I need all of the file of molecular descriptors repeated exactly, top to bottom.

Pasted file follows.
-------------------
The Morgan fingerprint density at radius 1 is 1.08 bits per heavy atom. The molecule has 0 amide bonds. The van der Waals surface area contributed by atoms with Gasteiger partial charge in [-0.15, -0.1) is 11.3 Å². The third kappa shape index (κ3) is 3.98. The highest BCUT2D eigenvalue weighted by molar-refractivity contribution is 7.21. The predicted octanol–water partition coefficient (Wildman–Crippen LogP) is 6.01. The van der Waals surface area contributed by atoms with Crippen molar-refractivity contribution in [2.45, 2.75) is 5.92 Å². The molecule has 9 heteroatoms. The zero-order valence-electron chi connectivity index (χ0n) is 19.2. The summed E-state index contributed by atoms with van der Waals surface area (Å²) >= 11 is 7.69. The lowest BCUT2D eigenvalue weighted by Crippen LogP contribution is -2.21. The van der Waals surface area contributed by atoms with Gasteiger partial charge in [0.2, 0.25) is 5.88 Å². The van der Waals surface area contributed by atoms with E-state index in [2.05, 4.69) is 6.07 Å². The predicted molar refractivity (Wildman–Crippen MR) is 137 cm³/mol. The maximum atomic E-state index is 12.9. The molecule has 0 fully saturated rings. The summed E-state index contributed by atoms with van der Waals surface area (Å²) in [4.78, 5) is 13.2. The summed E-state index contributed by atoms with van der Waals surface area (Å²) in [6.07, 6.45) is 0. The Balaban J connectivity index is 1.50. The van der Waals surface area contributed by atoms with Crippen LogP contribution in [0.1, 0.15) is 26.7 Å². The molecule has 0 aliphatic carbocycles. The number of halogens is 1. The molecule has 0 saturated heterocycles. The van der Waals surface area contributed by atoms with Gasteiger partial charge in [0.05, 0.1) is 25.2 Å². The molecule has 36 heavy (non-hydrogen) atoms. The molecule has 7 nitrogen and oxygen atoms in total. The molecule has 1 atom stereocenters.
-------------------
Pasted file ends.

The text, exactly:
The Morgan fingerprint density at radius 1 is 1.08 bits per heavy atom. The molecule has 0 amide bonds. The van der Waals surface area contributed by atoms with Gasteiger partial charge in [-0.15, -0.1) is 11.3 Å². The third kappa shape index (κ3) is 3.98. The highest BCUT2D eigenvalue weighted by molar-refractivity contribution is 7.21. The predicted octanol–water partition coefficient (Wildman–Crippen LogP) is 6.01. The van der Waals surface area contributed by atoms with Crippen molar-refractivity contribution in [2.45, 2.75) is 5.92 Å². The molecule has 9 heteroatoms. The zero-order valence-electron chi connectivity index (χ0n) is 19.2. The summed E-state index contributed by atoms with van der Waals surface area (Å²) >= 11 is 7.69. The lowest BCUT2D eigenvalue weighted by Crippen LogP contribution is -2.21. The van der Waals surface area contributed by atoms with Gasteiger partial charge in [0.2, 0.25) is 5.88 Å². The van der Waals surface area contributed by atoms with E-state index in [2.05, 4.69) is 6.07 Å². The predicted molar refractivity (Wildman–Crippen MR) is 137 cm³/mol. The maximum atomic E-state index is 12.9. The molecule has 0 fully saturated rings. The summed E-state index contributed by atoms with van der Waals surface area (Å²) in [4.78, 5) is 13.2. The summed E-state index contributed by atoms with van der Waals surface area (Å²) in [6.07, 6.45) is 0. The Balaban J connectivity index is 1.50. The van der Waals surface area contributed by atoms with Crippen LogP contribution in [0.1, 0.15) is 26.7 Å². The molecule has 0 aliphatic carbocycles. The number of halogens is 1. The molecule has 0 saturated heterocycles. The van der Waals surface area contributed by atoms with Gasteiger partial charge in [0.05, 0.1) is 25.2 Å². The molecule has 36 heavy (non-hydrogen) atoms. The molecule has 7 nitrogen and oxygen atoms in total. The molecule has 1 atom stereocenters.